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And it had been apparent since the 1990s there was a lack of adequate evidence to support the use of low-dose aspirin in healthy older people.

Aspirin did not significantly reduce the risk of a heart attack, stroke, or extend life free of disability or dementia among healthy adults over the age of 70, a comprehensive study found.

The results of the study, led by John McNeil of Monash University in Melbourne, were released Sunday in three articles in the New England Journal of Medicine.

Participants took either aspirin or a placebo daily over a four-and-a-half year period.

There is still strong evidence that a daily baby aspirin can reduce the risk that many people who have already suffered a heart attack or stroke will suffer another attack.

Those who participated in the studies were randomly given either 100mg aspirin or a placebo - both in the form of a tablet, which they took orally. The higher death rate in the aspirin-treated group was due primarily to a higher rate of cancer deaths. They did, however, document a higher rate of bleeding in the group that received aspirin, compared to the group that received a placebo.

McNeil added that a small increase in deaths observed in the aspirin group, primarily from cancer, required further investigation as researchers can not rule out that it may be a chance finding. The new study was created to find out whether low-dose aspirin could prolong healthy, independent living in seniors who had not shown signs of heart disease. "Many people, including me, do not believe that aspirin offers meaningful benefits in primary prevention and carries substantial bleeding risks".

Continuing follow-up of the ASPREE participants is crucial, said Dr. Evan Hadley, director of NIA's Division of Geriatrics and Clinical Gerontology.

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A DAILY aspirin will not lower the risk of death or heart attacks in healthy older people but will increase the risk of internal bleeding, a major Australian-American study has found.

ASPREE was led by Monash University in Australia and the Berman Center for Outcomes and Clinical Research in the USA. Previous studies have not shown such increases, and reductions in bowel cancer have been seen in some studies.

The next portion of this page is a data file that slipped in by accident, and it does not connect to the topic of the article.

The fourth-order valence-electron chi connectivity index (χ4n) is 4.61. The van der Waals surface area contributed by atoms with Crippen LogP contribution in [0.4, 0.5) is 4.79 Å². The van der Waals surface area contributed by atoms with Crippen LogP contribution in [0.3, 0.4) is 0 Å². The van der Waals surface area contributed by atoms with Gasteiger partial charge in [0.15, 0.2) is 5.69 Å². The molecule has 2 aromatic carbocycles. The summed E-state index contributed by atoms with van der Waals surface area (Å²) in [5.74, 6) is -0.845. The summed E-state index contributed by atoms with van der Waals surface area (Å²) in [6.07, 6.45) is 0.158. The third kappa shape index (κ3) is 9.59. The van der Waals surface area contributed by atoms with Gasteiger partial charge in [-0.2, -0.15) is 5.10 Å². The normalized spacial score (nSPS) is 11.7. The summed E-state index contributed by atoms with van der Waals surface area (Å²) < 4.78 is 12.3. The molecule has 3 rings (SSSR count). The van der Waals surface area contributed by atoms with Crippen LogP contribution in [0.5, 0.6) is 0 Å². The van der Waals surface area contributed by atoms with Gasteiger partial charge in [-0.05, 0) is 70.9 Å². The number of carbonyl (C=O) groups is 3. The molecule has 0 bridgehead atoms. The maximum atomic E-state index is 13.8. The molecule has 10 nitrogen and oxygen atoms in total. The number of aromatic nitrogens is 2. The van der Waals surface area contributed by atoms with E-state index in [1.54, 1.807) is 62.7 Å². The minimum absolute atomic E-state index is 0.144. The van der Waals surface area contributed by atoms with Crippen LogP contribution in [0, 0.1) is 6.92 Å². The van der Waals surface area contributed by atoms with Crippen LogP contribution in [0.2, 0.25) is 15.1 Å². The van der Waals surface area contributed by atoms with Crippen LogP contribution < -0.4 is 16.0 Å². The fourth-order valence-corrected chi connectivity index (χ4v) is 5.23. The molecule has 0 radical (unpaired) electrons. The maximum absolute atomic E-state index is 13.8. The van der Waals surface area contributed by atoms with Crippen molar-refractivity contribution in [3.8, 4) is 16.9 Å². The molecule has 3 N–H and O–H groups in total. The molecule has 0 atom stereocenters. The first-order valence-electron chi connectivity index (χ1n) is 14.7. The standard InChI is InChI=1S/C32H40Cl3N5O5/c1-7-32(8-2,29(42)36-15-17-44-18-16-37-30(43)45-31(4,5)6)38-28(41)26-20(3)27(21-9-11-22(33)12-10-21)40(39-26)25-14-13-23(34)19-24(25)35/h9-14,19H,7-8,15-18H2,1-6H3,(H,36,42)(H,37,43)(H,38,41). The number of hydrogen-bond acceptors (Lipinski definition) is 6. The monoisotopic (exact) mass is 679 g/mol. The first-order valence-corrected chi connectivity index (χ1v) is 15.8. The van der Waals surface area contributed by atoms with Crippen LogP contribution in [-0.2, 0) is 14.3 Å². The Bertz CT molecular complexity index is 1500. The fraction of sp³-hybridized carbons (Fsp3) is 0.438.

Their health was re-examined after around five years. According to the Heart Foundation recommendations as well, people without coronary heart disease do not need to take daily aspirin. However, studies in younger people showed that the risks outweighed the benefits and the new research confirms that the same is true for the elderly. Instead, it may cause them serious harm.

"There was more bleeding, particularly from the stomach and upper gastrointestinal tract", Prof McNeil told AAP.

Should older people in good health start taking aspirin to prevent heart attacks, strokes, dementia and cancer?

There are proven benefits of the drug for people after a heart attack or stroke. "Aspirin is a double-edged sword; it is absolutely essential drug and a lifesaver in patients with established heart disease (or arterial blockages) and many patients with diabetes where risk is high".

The doctors unexpectedly found that those who took aspirin were slightly more likely to have died over the course of the trial (5.9%) than those who took the placebo (5.2%).

With the growing proportion of elderly people in our community, a major focus of preventive medicine is to maintain the independence of this age-group for as long as possible.


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